Monessen Valley Independent, April 4, 1975

Monessen Valley Independent

April 04, 1975

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Issue date: Friday, April 4, 1975

Pages available: 16

Previous edition: Thursday, April 3, 1975

Next edition: Saturday, April 5, 1975 - Used by the World's Finest Libraries and Institutions
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Publication name: Monessen Valley Independent

Location: Monessen, Pennsylvania

Pages available: 338,858

Years available: 1926 - 2013

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All text in the Monessen Valley Independent April 4, 1975, Page 1.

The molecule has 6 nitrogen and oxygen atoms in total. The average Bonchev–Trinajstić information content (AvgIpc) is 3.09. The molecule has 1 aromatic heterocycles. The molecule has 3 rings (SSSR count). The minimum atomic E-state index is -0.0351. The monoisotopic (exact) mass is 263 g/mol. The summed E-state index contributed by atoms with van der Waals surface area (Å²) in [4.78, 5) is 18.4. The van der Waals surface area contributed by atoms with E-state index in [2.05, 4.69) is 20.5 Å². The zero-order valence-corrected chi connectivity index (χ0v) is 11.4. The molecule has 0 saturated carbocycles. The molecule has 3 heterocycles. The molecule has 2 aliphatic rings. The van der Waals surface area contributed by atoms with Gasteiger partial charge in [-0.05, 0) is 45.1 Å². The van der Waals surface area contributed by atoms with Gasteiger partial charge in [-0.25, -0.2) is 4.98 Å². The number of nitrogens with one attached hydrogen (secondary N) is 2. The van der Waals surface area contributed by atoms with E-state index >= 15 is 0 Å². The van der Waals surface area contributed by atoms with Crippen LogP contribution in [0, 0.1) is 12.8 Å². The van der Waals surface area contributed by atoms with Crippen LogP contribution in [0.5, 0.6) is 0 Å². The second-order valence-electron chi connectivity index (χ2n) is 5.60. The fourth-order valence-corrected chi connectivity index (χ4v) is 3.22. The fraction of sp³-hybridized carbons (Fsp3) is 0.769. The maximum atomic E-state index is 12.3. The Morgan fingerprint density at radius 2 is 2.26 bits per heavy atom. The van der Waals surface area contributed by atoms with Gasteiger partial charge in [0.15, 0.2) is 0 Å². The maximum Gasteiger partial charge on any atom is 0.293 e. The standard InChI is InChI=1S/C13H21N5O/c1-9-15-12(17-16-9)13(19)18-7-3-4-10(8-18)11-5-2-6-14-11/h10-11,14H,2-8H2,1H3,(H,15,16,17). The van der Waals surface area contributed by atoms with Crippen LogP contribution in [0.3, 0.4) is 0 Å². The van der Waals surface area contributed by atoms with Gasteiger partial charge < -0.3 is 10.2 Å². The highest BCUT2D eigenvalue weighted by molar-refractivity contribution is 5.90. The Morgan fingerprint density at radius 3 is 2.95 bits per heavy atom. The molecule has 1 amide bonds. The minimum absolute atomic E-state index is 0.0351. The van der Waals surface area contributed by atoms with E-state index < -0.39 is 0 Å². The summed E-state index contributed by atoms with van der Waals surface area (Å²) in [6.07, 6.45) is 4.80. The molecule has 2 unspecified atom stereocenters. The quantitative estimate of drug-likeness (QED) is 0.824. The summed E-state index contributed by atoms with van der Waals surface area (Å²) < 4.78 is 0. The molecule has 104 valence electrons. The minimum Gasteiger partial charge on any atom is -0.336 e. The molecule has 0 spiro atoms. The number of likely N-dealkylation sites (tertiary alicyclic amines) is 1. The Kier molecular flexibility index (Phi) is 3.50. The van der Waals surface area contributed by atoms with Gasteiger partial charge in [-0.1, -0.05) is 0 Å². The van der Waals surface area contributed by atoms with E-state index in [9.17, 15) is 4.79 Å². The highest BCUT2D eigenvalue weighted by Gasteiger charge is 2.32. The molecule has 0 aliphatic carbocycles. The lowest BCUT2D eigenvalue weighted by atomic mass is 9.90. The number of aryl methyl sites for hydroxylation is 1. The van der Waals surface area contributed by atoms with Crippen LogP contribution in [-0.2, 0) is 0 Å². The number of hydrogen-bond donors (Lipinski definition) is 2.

Valley Independent, The (Newspaper) - April 4, 1975, Monessen, Pennsylvania Weather Clear and cold tonight with low in mid teens. Sunny and milder tomorrow with high in mid 73rd 236 The VALLEY INDEPENDENT The Newspaper of the Votfey Areo Dirty tricks Washington County er MicJtael Flymt charges in primary election cam- paign. See story on page 5. Second Postage P1M V.S. Pwt OWtefc H. FRIDAY APRIL 1975 15c per copy 90e per by carrier Plane with Viet orphans death toll 178 SAIGON A U.S. Air Force CSA Galaxy transport plane carrying 305 most of them Vietnamese war orphans bound for the United States on the first flight of President Ford's emergency Operation crashed and burned here today while at- tempting an emergency land- ing. At least 178 of those aboard the mercy flight were the U.S. Embassy said. Embassy spokesmen said at least 100 children and 15 to 20 and nurses from the Philippines of the world's largest plane. The embassy said the plane carried 243 orphans ranging in age from 8 months to 12 most of them fathered by U.S. servicemen formerly stationed in South The embassy said there also were 44 U.S. Mission 16 Air Force crewmen and two flight nurses. Pentagon said 10 medics and nurses from the Phillipines were The plane was 40 to 60 miles out of Saigon when a rear cargo door blew out from unknown the embassy said. This damaged the Galax- y's elevators as the plane flew at feet. The Maj. Dennis turned back toward Tan Son Nhut airbase but was unable to control the rate of descent and plunged to earth in a swampy area just outside the base. Ruptured fuel tanks burst into sending up towers of smoke that could be seen in six or seven miles away. The CSA was bound for its first stop at Clark Air Force Base in the Philippines and President Ford had planned to greet personally the orphans when they arrived in California. The crash sent a wave of shock through the United States where hundreds of families were awaiting to adopt the orphans to be brought there oa the military airlift. A White House awakened at the presidential quarters at Palm described the crash as and Thieu cabinet quits rap at U.S. on aid SAIGON South Vietnamese President Nguyen Van Thieu told .the .nation tonight the Cabinet had re- signed and he was forming a new government. Thieu said- American people as well as the American Congress must see now that they have got to do something for the people of South Vietnam to keep from earning the label of He said that with reduced U.S. military aid it was clearly impossible for South Vietnam to maintain control of the entire country. might say that the direct battlefield situation which re- cently occurred of through Thieu said. you also have David J. Koltash Koltash Chamber director Monessen Chamber of Com- merce has a new executive di- rector. He's David J. appointment to the position was announced by Joseph Lopez of Mellon Bank president of the Chamber Koltash se- lected by the Chamber's Exec- utive Committee a Monessen na- succeeds Louis Falbo who resigned the position Feb. 28 to accept an administrative post with Sanitary of Rcstraver Twp. Koltash was hired as an as- sistant to Falbo earlier this year under the new federal Manpower program. When Pal- bo he assumed the job of executive director on an interim basis. has done a good job during the time he filled in as temporary said Lo- pleased to have him on a full-time Koltash said he felt privileg- ed to get the appointment and thanked the Executive Com- mittoe for the faith See KOLTASH-Pagc 2 to admit that the spirit of the people of South Vietnam has been undermined for more than a year since they saw the United States not only did nothing to help but contributed to it by allowing the Commu- nists to infiltrate here. loss of support has caused a loss of morale. The United States has not been replacing military supplies and equipment on a one-for-one basis as agreed in the Paris agreement. saw American soldiers go to war with billion a year. We have a million soldiers but much less money. We now need to see whether America will meet its commitments to South Viet- did not know what American aid would be coming in the next two or three years. How could we not be influenced by that How could we trust the hope the people of America and the American Congress will see our need and the consequences of the actions over the last two years. Help us may recall at area plants due to strike Wheeling Pittsburgh Steel Corp. may begin recalling fur- loughed employes at its Mones- sen and Menport plants if a labor dispute continues at the firm's Steubenvifle The Valley Independent has learned. Around-the-clock preparations reportedly have already begun to relight a second blast fur- nace at the Monessen Plant. This means the recalls could begin as early as next week. The Monessen and A11 en port plants are believed to have about 500 and 250 re- on furlough status. Although W-P declined to comment on the possibility of any a company spokes- man did say W-P was not yet certain what effect the Steuben- ville which began last will have on production at the Allenport and Monessen plants. it has been learned See 22 more effectively to protect our He appealed to the people to maintain their retain their remain avoid panic and listen to and obey the government and administration. will help the Thieu said. call on the the all cadres and civil servants not to listen to untruthful propaganda from the Communists or news reports by both foreign and local jour- nalists. are a number of people in those news agencies and radio broadcast agencies who have been bought off by the Communists to undermine our fighting Thieu pledged a determined stand to defend the remaining portion of South Vietnam. He swore over and again in the rambling speech that he would never agree to any coalition See 2 South Vietnamese troops quickly sealed off the crash an area near the Saigon River which is under partial Communist control. The plane was a mile and a half from the airport when it fell. Many of the dead were children who had been strapped to the floor of the which arrived here earlier todav from the Philtre carrymf artillery nieces and ammunition for hard-pressed South Vietnamese troops strug- gling against Communist forces near the city. Earlier this U.S. AID officials refused to allow the same group of orphans to board a World Airways charter plane because they felt it was unsafe to fly with the youngsters strapped to the floor. It was the first crash of a passenger plane at Tan Son which at the height of the Vietnam War was one of the world's busiest airports. The area of the crash was partially controlled by the Viet Cong but there was no indication the C5A had been snot down. Initial reports said the plane had reached an altitude of feet when the cargo door on the plane blew similar type of incident which caused the crash of a Turkish DClO near Paris on March killing 345 persons in history's worst air disaster. The C5A immediately lost and the pilot tried to return to Saigon. About a mile-and-a-half short of the airfield the plane smacked into some muddy rice paddies and skipped across like a flat rock on a pond. Pentagon officials said fire apparently broke out in a wing when a fuel tank ruptured on impact The huge clouds of billowing smoke coi'M be seen in seven miles away. The first airlift of 52 orphans to the United States arrived Thursday in San Francisco aboard a privately owned World Airways DCS to a country touched by the plight of See 2 IN PLANE CRASH These lour Vietnamese war orphans hold cushions in their laps aboard a USAF CSA which was to carry them away from the war to safety. Minutes after the huge plane crashed and burned. More than half aboard were killed. Donora bridge to start coming down on April 14 By EMMA JENE LELEK Demolition work on the Third St. bridge in Donora will begin April 14. Elliot representing McDonald Asso- borough reported at last night's regular meeting of Donora Borough Council that Bell Telephone Co. had completed working in moving lines from the area and that Secretary Thomas Petrus may inform Crown Construction Co. they may begin to raze the structure. Other business in a key personnel council hir- ed John Kolczun as borough for all 511 taxes in the community. Kolezun already had been hired by the Hinggold School Dis- trict as collector of these special taxes. Action on another important matter failed to mater- ialize when bids from two professional auditing serv- ices differed greatly. Council had requested bids in con- nection with an audit of all taxes for specified periods of time. John F. Seals of Charleroi submitted bids amounting to and Main LaFrance Co. said their fee would not exceed Borough Treasurer Joseph Fraser said he thought the firms were referring to two different types of au- and Solicitor A. R. DeMedio suggested tabling the action until further clarification is obtained from the Charleroi firm. Fraser said both firms had excellent ratings and Council President Robert LaMendola commented the borough already has regular auditors and what is needed now is professional All members voted in favor of a motion to table ac- tion on hiring a firm until a special meeting. Councilman Alan Alvarez asked council to obtain a feasibility report from Mon Valley Council of Govern- ments Major Crimes Regional Police Unit per- taining to how their detectives have benefited Donora in the past 12 months. give the COG police a Alvarez I think we should know what services we get for Alvarez said ne received communication from the state regarding a licensed sewage authority officer the community must have and DeMedio stated that the borough is not permitted to issue construction permits See DONORA-Page 2 Ford orders Navy standby PALM CALIF. o has ordered all available Navy ships to stand by near South Vietnam to assist refugees if necessary. He also set in motion an airlift of South Viet- namese orphans to the United States. Ford announced the actions in a news conference San Diego Thursday and later returned to Palm Springs to meet with Secretary of State Henry Kissinger. Upon arrival from Washing- ton for the midnight Kissinger told reporters tie Vietnam situation is but in the world our basic foreign policy is intact... What going on there is a Officials in Washington said the ships would be available for various contingencies including evacuation of to Americans and tens of thou- sands of South Vietnamese who have worked closely with should that become necessary. They stressed that so such mass evacuation has been ordered. Four U.S. Navy ships and nine vessels under U.S. contract are now in the picking up those refugees put to sea in small boats The additional ships probably will include two aircraft car- officials said. In his news Ford did not say exactly what their mission have directed all available naval ships to stand off Indochina to do whatever is necessary to he said. But Ford said are 110 plans whatsoever for U.S. military involvement in Viet- The orphan airlift was being flown by giant CSA and other military transport planes from the Philippines and paid' for out See 2 Complaints of overloaded buses in Charleroi By FRITZ HUSMAN With five- buses still off the road because of safety deficien- Charleroi Area School of- ficials today received com- plaints of buses being overload- running and not mak- ing full runs. Acting Superintendent Thom- as Palmer said the accusations of buses being which he learned from The Val- ley is to the best of his knowledge. stress to all our drivers under any to permit more than the legal limit on their buses at any Palmer said. Violators caji be fined or have their driv- er's license he point- ed out. The Independent this morn- ing received a report from a who identified herself only as a parent of a Charle- roi Area High that her son went to school this morn- See BUSES-Page 14 Inside Classified 13 Dear Abby 16 Editorials 4 Feature page 15 Hospital registers 14 Obituaries 14 Prizeword answers 3 Prizeword clues 16 Sports 9 Television news 10 Theatre pages 11 Women's news 7 Spring storm stings Valley Salt crews in April are an ex- but they were the rule early today as the mid-Mon Val- ley felt the sting of the second straight day of winter weatner. Icy roads and sub-freezing temperatures gripped the area last night and this creating hazardous driving in many sections of the Valley. Some salt and cinder crews were on the scene during the night and at but in some areas roads were covered with sheets of ice. State Police were directing traffic on ramps leading to and from Route 51 and Interstate 70 in Rostraver Twp. Other roads were described by motorists as being lo we was terrible last said one motorist. took me a half-hour to get from the Hol- iday Inn to Belle The icy roads caused a num- ber of the worst re- ported by State Police involving five vehicles on thf Belle Vernon cf Interstate 7 last night at According to State Po.iu. vehicle operated by David Kel- ly of W. ran into one driven by Ruth Crawford of 311 Graham Belle Ver- non. The Crawford vehicle then hit another operated by David Baratl of Belle Vemon R D. 2. Another driven by Roy DeWitt Jr. of struck the Kelly and then a vehicle operated by Al- bert 411 Meadow ran into DeWitt's ve- hicle. Nancy of Belle Ver- non E. passenger vid Barati's was admitted to Charleroi Division of Mon Valley Hospital with cervical sprain of the spine. She was re- ported in condi- tion today. Traffic on 1-70 was snarled for some time because of the accident. State Police also are investigating a one-car acci- dent on Interstate near Trocadero Motor Ros- traver last night shortly after 11. The driver and two passengers were taken to Char- leroi Division of Mon Valley Hospital for treatment of injur- ies. Police said Andrew Vargo of Cook Fayette reported to them earJy this morning that the car he was operating skid- ded on the slippery roadway. was treated for tusion of the scalp. Two passen- Barbara 13 of was treated for a wound of the left eyeT and Constance of 227 Bow was treated a skinned knee and contusion of the left hand. In another one-ear accident on Interstate near Route at a.m. Nancy Bishop of skidded on the lost control of her vehicle and ran off the striking guard rails on the north State Police said. West Penn Power Company said it had only a few cases of power failure late yes- terday had all our people back on power by 10 a.m. yesterday said a West Penn See STOKM-Pftge 8 Seven file for seven Carroll study positions Unless there's a mad rush to the Washington County Election Bureau Carroll Twp vot- ers won't have much trouble choosing seven persons to a Government Study Commission in the May 20 primary. According to the Election Bu- reau in only seven persons have filed petitions for the special ballot issue in Car- roll Twp. They Richard E. 190 Ter- race Robert 114 Tower Angelo 1445 Fourth Linda 371 Van Voorhis John Victory Larry 1351 Wickerham Paul Barva. Carroll voters will select per- sons to make up the study com- but they also will de- termine on a or count whether they even want a study commission formed. If the study commission is the seven persons chosen for it will investigate the form of township government and possibly make redommen- dations for changes. at 4 is the dead- line for potential candidates to submit petitions for the ballot positions. Unemployment up WASHINGTON Unemployment soared to 8.7 per cent in a jump of 0.5 per cent that meant nearly 8 million Americans were the government said today. Carroll okay on test bores By FRED HEVTA Carroll Twp. Board of Supervisors last ap- proved a motion to permit contractors to continue test borings in the township prior to bidding on the proposed million sewage project. The vote was with Supervisor Chairman Er- nest Gross voting saying he is upset and puzzled over holes already bored in the including many on township said he saw no reason for addi- tional holes since the engineer Corddry and Carpenter of had already made the ground tests. can't the contractors take the results of the original tests to use as a Gross asked. He said damage to roadways would be excessive if each of the anticipated 20 contractors expected to bid for the work would take similar tests. Ross an engineer for Maiona a Philadelphia based asked the supervisors if he could begin making the tests today. Ludwick said he was willing to conform with regulations set by the including the posting of bond and paying a township employe to work with the firm while they made the tests Ludwick explained he couldn't take the informa- tion acquired by the township engineering firm and had to make additional tests himself. Ludwick explained he would make an estimated 200 tests. Gross said if all 20 contractors would each make 200 more tests it would mean an additional holes in the township. The tests are usually three-inches in diameter See CARROLL-Page 2 Scene this State Police directing traffic on ramps leading to Route 51 from Interstate 70. Charleroi couple packing skiing gear for weekend trip to Somerset County resort. Salt trucks and crews back to snow remov- al work. Birthday greetings being extended to pro- fessor at California State College. Donora man driving to West Newton to pick up papers for work. Two Monongahcla men eating hearty pan- cakes and sausage breakfast before beginning installation of new hot water heater. Small dog huddled in doorway of Hoscoe store to keep warm. Thoughtful woman motorist delaying start at traffic light to allow pedestrians to cross windy McKean in Cbarleroi. ;